You might check for a clogged converter. Testing with a vacuum gauge is the easiest and best method IMO.
You say it had a cracked exhaust manifold. A plugged up converter can cause severe overheating and even turn the manifold red. It can also cause rich running and sooted up spark plugs.

As for the timing, I suggest you do not run that much advance until something is sorted out. Excessive advance can easily destroy the engine; especially at sustained highway speeds.
I’ve seen more than a couple of engines wiped out because of something like that.

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(ps: that was my thought too, and people on a mighty max forum thought there was mechanical advance – as there is in many of the trucks. but not this year/engine, as far as i can tell from trying to twist it, and looking at manuals!)

this is a fascinating idea, and something i had no idea was a possibility! when removing/installing for doing the timing, it seemed like a solid metal pulley – was i not paying close enough attention?

this is a useful thought. how do i know i know it is at TDC for sure? using the old chopstick stuck down the cylinder trick?

another thing i could do is swap it with the one in the parts truck, that worked before i started pulling parts (but had low compression and chewed oil)

Beats me, no personal experience w/that problem myself. But it isn’t an uncommon problem noted here on older cars.

Distributors don’t necessarily need a mechanical advance mechanism if the engine uses electronic ignition. Electronics can replace that function. I don’t think my Corolla’s distributor has a mechanical advance. (My Corolla is of similar vintage to your car.)

that’s really helpful! i’ve asked and asked but not heard from others that they’ve seen this on their working vehicles. seems strange to me – obviously the engine moves the advance slowly with acceleration etc., but what is changing fast enough that it jitters on every cycle? :thinking:

anyway, thanks for helping me get over being fixated on this!

Given you’re looking for upwards of 30 degrees, then yes the “old chopstick stuck down the cylinder” would let you know if you’re off.

Years ago I had to time several engines starting with this approach, and you’d be surprised how close this method can get you. (Of course a dial-indicator gauge is preferred.)

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agreed! this may well have been (part of?) the original problem.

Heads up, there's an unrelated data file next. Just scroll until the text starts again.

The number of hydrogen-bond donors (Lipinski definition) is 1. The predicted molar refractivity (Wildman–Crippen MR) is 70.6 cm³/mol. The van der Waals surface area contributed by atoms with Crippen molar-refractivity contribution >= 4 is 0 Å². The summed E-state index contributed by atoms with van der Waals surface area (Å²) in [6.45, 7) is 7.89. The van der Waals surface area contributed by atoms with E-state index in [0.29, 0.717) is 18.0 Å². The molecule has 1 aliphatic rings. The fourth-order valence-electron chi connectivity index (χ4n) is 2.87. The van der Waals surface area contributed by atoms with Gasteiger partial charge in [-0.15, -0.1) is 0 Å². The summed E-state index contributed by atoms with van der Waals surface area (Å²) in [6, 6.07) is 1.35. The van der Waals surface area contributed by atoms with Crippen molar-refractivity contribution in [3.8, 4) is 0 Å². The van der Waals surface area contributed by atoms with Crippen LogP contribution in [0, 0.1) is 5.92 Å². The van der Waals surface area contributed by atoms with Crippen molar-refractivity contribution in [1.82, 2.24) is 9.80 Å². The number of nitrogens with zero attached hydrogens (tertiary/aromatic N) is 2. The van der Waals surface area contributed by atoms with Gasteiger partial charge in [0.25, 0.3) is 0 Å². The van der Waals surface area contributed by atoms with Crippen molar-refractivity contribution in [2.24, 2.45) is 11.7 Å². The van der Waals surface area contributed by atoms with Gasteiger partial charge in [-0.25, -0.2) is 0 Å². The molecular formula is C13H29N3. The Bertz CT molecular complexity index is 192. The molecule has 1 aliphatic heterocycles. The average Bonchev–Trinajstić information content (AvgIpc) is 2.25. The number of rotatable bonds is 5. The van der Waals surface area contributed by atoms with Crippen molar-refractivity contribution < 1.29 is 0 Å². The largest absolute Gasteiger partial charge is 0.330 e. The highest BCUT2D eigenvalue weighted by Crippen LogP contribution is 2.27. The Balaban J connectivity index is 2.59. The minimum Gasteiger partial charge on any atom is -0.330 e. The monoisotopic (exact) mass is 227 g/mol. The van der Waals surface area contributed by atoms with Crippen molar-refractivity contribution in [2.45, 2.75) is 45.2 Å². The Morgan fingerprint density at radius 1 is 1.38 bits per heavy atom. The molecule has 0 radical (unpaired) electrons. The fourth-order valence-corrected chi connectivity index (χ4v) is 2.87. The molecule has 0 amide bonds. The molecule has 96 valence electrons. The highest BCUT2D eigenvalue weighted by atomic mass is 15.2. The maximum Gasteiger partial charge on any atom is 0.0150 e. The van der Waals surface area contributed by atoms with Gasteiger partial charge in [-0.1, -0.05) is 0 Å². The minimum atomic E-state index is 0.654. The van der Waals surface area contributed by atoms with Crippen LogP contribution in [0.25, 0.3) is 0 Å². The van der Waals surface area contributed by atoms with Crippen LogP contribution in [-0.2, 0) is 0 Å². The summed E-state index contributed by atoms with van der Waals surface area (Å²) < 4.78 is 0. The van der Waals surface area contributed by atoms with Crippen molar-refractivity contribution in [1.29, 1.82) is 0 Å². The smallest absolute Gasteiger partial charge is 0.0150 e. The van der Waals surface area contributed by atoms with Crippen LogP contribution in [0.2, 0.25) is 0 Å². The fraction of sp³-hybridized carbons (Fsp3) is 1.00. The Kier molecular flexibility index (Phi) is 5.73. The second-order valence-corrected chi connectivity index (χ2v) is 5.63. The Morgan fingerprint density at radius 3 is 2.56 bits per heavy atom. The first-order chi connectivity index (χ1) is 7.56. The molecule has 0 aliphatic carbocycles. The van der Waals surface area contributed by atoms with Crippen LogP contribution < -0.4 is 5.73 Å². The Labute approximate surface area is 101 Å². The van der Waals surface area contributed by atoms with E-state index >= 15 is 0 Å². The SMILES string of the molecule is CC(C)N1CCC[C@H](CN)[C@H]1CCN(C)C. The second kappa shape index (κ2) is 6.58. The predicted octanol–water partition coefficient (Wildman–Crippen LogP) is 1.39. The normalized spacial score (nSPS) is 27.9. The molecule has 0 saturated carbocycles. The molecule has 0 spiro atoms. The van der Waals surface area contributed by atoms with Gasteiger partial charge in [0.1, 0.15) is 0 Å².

however, i’ve swapped out the cat with the parts vehicle, as part of the first section of exhaust. that truck was known-running before i started stripping it. so i’m assuming this is not an issue anymore.

also agreed! since i started working on it the vehicle has only been driven on test drives, a couple (painful) miles at a time.

thanks for these comments!

ok, i’m going to go give it a shot! will report back.

Does the shaft in your distributor have any play in it?
If you remove the rotor and wiggle the shaft, do you feel any play?

Tune it by ear, retard until it starts to bog down, then 1/4 turn advance. Just a hillbilly suggestion. Dewy Cheatem and how are not responsible, nor am I if you do this.

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darn. well, it seems the TDC is correct (at least within a degree or two). the chopstick went up, then kind of went very slowly for about 5-10 degrees, then down. 0 mark was directly in the middle of this. it was slightly tricky because the spark plug entrance is at an angle to the piston (i think), but seemed pretty clear.

yet another brilliant likely-seeming idea (apparently) bites the dust! (there’ve been so many …)

no play in the shaft. the distributor that was there when we got the truck appears brand new. earlier today i swapped in the known-working one from the parts car, and still have precisely the same behavior.

also, no jitter whatsoever when the ECU is jumpered out of the loop for setting base timing.

so i don’t think it’s that… maybe it’s just normal? :man_shrugging: